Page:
[Buildbot-devel] Enable force build of arbitrary revision

Brian Warner warner-buildbot at lothar.com
Fri Oct 21 01:16:26 UTC 2005

> If the last build was "build HEAD" then the user didn't care what it was,
> just as long as it was recent. A different recent code snapshot probably
> isn't all that important.

Well, the use case I'm imagining here is a scheduler.Periodic that's cranking
out nightly builds, and you want to re-run a build from last week now that
you've fixed something about the environment (and you don't want to run last
night's build for some reason, maybe a large bunch of destabilizing changes
went in and you want to isolate the environment changes from the recent
code). But I'll agree, it's probably not worth working on right now.

> If you do have a specific requirement, then you can possibly 
> extract it from the logs?

Maybe.. it depends upon the VC system. SVN (and most systems that have some
notion of linear-history transaction numbers) is kind enough to report the
revision number it just checked out, so a human could look at the end of the
checkout stdout and figure it out. Darcs (and probably Monotone) is stranger,
and I think you have to ask specifically for a tag or revision of some sort.
For CVS you must know the exact time the checkout was performed or you won't
be able to reproduce it.

> In the longer term, it'd be very useful for the status reporting to have
> some kind of SourceStamp (so the waterfall display might not be "Build
> 113", but would be "Build of 439506", and the email message or IRC
> announcement can tell you what rev it matches.

I'm adding a display of the SourceStamp to HTML and email now, on the
per-Build page. I haven't built an IRC interface to "tell me about historical
build #N" yet, but when I do, it will get the same thing.

I think the Waterfall page (and other show-many-builds-at-once pages) needs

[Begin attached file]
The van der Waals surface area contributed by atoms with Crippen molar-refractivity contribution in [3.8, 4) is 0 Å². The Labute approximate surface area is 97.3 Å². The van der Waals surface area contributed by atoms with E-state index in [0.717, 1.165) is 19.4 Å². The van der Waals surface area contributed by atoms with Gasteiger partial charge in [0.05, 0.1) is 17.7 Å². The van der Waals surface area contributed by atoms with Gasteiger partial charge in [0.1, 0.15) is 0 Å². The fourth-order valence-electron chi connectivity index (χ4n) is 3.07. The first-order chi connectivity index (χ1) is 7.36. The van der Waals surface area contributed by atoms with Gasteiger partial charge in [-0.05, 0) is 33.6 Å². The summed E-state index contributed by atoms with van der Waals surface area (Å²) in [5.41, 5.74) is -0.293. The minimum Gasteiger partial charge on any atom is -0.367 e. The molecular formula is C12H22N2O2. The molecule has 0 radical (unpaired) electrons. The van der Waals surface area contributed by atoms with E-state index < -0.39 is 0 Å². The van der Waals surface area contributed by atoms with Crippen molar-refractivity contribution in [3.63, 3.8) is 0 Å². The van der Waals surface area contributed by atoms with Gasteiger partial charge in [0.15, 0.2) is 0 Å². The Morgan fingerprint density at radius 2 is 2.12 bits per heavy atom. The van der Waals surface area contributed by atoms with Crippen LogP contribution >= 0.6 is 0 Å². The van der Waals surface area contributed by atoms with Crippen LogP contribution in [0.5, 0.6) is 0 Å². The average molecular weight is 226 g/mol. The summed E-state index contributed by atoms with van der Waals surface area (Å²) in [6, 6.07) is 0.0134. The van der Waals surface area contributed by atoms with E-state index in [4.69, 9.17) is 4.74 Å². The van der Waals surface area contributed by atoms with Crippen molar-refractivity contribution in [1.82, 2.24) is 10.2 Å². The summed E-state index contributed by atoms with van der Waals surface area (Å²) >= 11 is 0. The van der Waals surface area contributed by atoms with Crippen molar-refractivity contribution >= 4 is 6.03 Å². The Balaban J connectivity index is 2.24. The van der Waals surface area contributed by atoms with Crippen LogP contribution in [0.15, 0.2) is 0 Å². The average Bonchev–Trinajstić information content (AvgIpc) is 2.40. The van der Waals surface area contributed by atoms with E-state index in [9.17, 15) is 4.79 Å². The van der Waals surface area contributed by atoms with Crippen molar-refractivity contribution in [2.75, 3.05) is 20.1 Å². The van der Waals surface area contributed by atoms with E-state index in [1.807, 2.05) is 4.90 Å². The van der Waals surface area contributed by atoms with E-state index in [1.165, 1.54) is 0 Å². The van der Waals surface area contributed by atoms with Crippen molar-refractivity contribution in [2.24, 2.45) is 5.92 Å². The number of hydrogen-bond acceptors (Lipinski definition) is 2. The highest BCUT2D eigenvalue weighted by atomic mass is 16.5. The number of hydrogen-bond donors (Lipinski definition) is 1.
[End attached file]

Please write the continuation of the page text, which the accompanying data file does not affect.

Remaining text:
to retain the build number instead of replacing it with sourcestamp.revision,
since build number is the unique index (whereas there may be multiple builds
with the same revision number). It would probably work to have the 'checkout'
text replaced by or augmented with a revision specification.. depends upon
how wide the text ends up being. Oh, and a branch name too. I'll add a TODO
note about this.

> It does concern me - right now I'm keeping an eye on it, and will turn 
> allowForce off if I have problems.

Is it certain branches that worry you, or the overall ability for random
strangers to trigger activity on your buildslaves?

> I'd really like to have some form of "authorised users". I want to expose
> the HTML status display to the world, but I don't want arbitrary users
> hammering my buildslaves.

The allowForce=False argument lets you make this separation in 0.6.6 . How do
you want the capabilities to be split up in 0.7.0?

In the long run, I want to let each kind of status target provide the notion
of an authorized user, and then have some kind of API to indicate which users
are allowed to do what. For the web page, this would be through a login with
username/password on a web page (probably using Nevow). For IRC it could be
through a server-registered nickname, or a cryptographic challenge/response
like the way pyinfo does it (you use an offline tool that knows your private
key to answer the challenge, then paste the response into your IRC session).

I'm concerned about the API that uses this becoming unwieldy, though.
allowForce is currently a one-bit ACL.. adding users creates the question of
what exactly do you want to restrict: user A can force builds of everything,
user B can force builds of "branches/feature/*" but not
"branches/so-broken-it-crashes-the-buildslave", anonymous users can look but
not touch, etc.

> Equally, I'd like to allow "try" patch uploads for authorised 
> users. [ Stray thought - only GPG signed patches matching known good keys?]

"try" already has two means for defining who is allowed to use it (because
the extra patch that bypasses the VC system makes 'try' much more
powerful/dangerous than 'force'). Take a look at the "try" section in the
docs for details.. the first system uses a buildmaster-admin-supplied list of
username/password pairs, and requires the hopeful developer give this pair to
the "buildbot try" command (or put them in a .buildbot/options file). The
second system uses a "job directory" to drop buildrequest files into (over
ssh), and you can then use unix permissions or whatever to restrict who gets
to write into the jobdir.

Signed buildrequest files is a possibility too. It's got about the same
admin/setup overhead as the username/password approach, except that it'd be
safe to use your regular private key instead of creating a new password just
for buildbot work. Spawning GPG is a bit of a hassle though (I have code to
do it for Petmail, but it's kinda big).


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